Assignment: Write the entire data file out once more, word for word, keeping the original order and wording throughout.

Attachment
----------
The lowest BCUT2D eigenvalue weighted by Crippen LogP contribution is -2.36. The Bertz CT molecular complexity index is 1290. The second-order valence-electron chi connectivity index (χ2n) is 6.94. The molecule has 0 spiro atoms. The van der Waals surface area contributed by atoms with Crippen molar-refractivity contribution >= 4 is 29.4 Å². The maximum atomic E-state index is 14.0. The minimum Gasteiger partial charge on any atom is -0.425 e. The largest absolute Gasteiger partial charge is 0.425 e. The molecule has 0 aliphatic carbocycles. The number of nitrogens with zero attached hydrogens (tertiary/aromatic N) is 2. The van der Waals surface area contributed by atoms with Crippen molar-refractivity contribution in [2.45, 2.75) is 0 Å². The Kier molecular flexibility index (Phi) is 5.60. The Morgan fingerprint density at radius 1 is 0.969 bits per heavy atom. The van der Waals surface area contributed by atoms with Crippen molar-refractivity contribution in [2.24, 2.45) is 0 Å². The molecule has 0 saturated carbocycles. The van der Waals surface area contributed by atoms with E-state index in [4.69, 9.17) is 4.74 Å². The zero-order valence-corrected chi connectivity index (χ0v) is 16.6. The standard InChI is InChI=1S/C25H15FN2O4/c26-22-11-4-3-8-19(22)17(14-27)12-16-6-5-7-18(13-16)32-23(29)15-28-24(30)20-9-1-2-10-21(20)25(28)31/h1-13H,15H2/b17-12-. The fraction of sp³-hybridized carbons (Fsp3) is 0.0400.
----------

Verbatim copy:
The lowest BCUT2D eigenvalue weighted by Crippen LogP contribution is -2.36. The Bertz CT molecular complexity index is 1290. The second-order valence-electron chi connectivity index (χ2n) is 6.94. The molecule has 0 spiro atoms. The van der Waals surface area contributed by atoms with Crippen molar-refractivity contribution >= 4 is 29.4 Å². The maximum atomic E-state index is 14.0. The minimum Gasteiger partial charge on any atom is -0.425 e. The largest absolute Gasteiger partial charge is 0.425 e. The molecule has 0 aliphatic carbocycles. The number of nitrogens with zero attached hydrogens (tertiary/aromatic N) is 2. The van der Waals surface area contributed by atoms with Crippen molar-refractivity contribution in [2.45, 2.75) is 0 Å². The Kier molecular flexibility index (Phi) is 5.60. The Morgan fingerprint density at radius 1 is 0.969 bits per heavy atom. The van der Waals surface area contributed by atoms with Crippen molar-refractivity contribution in [2.24, 2.45) is 0 Å². The molecule has 0 saturated carbocycles. The van der Waals surface area contributed by atoms with E-state index in [4.69, 9.17) is 4.74 Å². The zero-order valence-corrected chi connectivity index (χ0v) is 16.6. The standard InChI is InChI=1S/C25H15FN2O4/c26-22-11-4-3-8-19(22)17(14-27)12-16-6-5-7-18(13-16)32-23(29)15-28-24(30)20-9-1-2-10-21(20)25(28)31/h1-13H,15H2/b17-12-. The fraction of sp³-hybridized carbons (Fsp3) is 0.0400.